Michael "Beans" keeps audiences entertained with his pirate show at Leverick Bay.
Pirates, their lifestyle and lore feature prominently in the history of the Caribbean and it is this folkloric genre that is heartily celebrated by one-man-band and showman 'Beans.'
Beans started his Caribbean musical career as leader of the itinerant band the Hornswagglers. Travelling from island to island on an old island sloop, he epitomized the role of the jolly mon, a Caribbean travelling musical entertainer.
Beans' show revolves around pirates and now he is a permanent fixture at Leverick Bay's Jumbie's bar right on the beach. The setting in the BVI's North Sound is truly Caribbean with a small stage beneath the palms by the water's edge. The show begins at Happy Aaaarh!
Many of the musical renditions are Beans' own compositions with lyrics of pirates, skullduggery and the BVI. "Yo, ho, watch 'em go, Sailing down to Soper's Hole… where the pirates are in control…" one of my personal favorites. Interspersed between songs our musical maestro, always dressed in three cornered hat and swarthy attire, throws out pirate trivia questions to the audience – for free shots of rum, of course! "Who's the most famous pirate of 'em all?" he shouts out with a grin.
"Blackbeard!" comes back several responses, and several shots are dished out, with loud cheers from the audience.
"And what was his real name?"
"Edward Teach!" More shots of rum. Soon the crowd is laughing and listening expectantly for more free shots.
"And what's the first letter of the pirate alphabet?"
"Aaaarh!" roars back the crowd. Another bottle of rum is called for; the hilarity increases.
Each table is provided with a maraca, a gourd filled with hardened seeds, as a percussion instrument. "Shakers everyone," instructs Beans as he launches into another roistering nautical rendition. When the audience is off-beat he cries out, "Follow the bouncing foot," as his own foot beats out the rhythm on his home-made "stomp box" (drum). There can be no doubt that part of the magic of Beans' show is that he constantly engages his audience.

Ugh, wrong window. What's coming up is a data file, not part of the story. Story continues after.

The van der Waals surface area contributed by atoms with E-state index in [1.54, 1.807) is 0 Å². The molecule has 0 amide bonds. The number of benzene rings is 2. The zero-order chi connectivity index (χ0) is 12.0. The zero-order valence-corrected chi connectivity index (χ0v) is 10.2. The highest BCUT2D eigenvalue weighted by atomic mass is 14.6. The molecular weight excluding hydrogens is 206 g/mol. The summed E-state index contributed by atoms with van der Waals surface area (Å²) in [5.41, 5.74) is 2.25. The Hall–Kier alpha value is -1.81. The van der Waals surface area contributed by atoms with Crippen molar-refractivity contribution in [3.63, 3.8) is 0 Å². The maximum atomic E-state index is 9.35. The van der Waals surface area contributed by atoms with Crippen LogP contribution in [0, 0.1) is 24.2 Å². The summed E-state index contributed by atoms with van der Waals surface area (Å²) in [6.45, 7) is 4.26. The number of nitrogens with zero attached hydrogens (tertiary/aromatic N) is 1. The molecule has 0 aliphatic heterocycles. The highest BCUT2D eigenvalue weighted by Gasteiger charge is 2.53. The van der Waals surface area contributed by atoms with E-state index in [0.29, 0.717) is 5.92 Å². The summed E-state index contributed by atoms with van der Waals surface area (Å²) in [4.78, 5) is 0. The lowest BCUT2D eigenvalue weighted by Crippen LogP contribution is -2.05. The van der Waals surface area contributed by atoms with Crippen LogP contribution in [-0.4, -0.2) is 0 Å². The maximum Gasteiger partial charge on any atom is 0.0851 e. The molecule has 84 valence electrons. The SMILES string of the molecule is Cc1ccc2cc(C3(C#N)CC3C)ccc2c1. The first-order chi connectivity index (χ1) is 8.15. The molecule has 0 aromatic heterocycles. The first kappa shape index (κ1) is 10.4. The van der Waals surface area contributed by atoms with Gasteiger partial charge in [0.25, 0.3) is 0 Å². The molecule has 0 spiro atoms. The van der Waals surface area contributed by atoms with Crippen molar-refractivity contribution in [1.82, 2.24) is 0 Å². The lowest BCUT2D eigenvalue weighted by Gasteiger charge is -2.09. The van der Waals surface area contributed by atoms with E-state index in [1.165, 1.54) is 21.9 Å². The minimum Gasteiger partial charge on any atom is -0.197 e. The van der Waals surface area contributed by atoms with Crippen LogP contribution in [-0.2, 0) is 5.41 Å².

About half way through the two hour show volunteers are called for; one from each table, to compete in a conch blowing contest. After a demonstration several conch shells, already transformed into horns, are distributed amongst the audience for practice. The winner will be the one who can blow for the longest time in one breath.
When the time comes all the participants are lined up and each takes his/her turn while everyone shouts out the seconds. Each table supports its own contestant and sometimes, if the winner is doubtful, there's a "blow-off."
At a nearby table T shirts, CDs and pirate paraphernalia are on sale. A large portion of the profits from sales go to the victims of Haiti's devastating 2010 earthquake. Beans is the originator and president of the Good Samaritan Foundation of Haiti and a new school at Ile a Vache off Haiti's south coast is nearly complete.
The second half of the show begins with perhaps the popular song by Jimmy Buffett, Changes in Attitudes, Changes in Latitudes with the chorus enthusiastically enjoined by the audience who, by this time, are totally absorbed in the show, helped by a steady supply of the BVI's most popular libation, the Painkiller. Then, "Who's got a pirate toast to share… for a free tot of rum?"
Someone inevitably steps forward, and with raised glass exclaims, "To wives and girlfriends – and may they never meet!"
Although, Michael Beans has made his life here in the BVI in recent years, this Caribbean pirate is actually from Michigan. He was raised to the sound of jug band music, sharing his love of the genre with family and friends during hunting and fishing trips.
No stranger to water, he first performed along the towns and islands of the Great Lakes, developing a keen interest in old-time stories and traditional seafaring songs that he learned along the way.
Beans' inspiration came from the era's famed folk singers and rock heroes including, Woody Guthrie, Bob Dylan, Neil Young, Gordon Lightfoot and Donovan. He began writing his own material in the mid-70s, and playing throughout the area's lake towns in summer, he set his sights southward, touring the Florida Keys in the winter. In 1980 he recorded his first album Driftin under the Pro Am label.
Four albums later, in 1987, he sailed his newly purchased boat Espranza to the Caribbean, where he began playing to a new audience. With two more albums to his credit, he continued to divide his time between the Virgin Islands and the US, with the BVI becoming his Caribbean base. His latest two albums were recorded with his traveling bands, The Hornswagglers and The Seafarin' Turd Whirlers. At Leverick Bay, where Beans performs January through May, the entertainer has become as popular a figure as any dashing buccaneer of yore.
Beans' musical talent seems unbounded, with guitar, harmonica on a rack and foot stomping percussion provided by an old wooden box. Sometimes he brings out a weather beaten accordion for a sea shanty or nautical ballad.
The show wraps up with a poignant announcement, "It doesn't matter how old you are or how young you are; how thin you are or how fat you are; how smart you are, how poor you are or how rich you are… God Loves ya – just the way ya…" There's a short pause, then the crowd roars, "Aaaarh!"
Go to www.goodsamaritanofhaiti.com for more information on the Good Samaritan Foundation.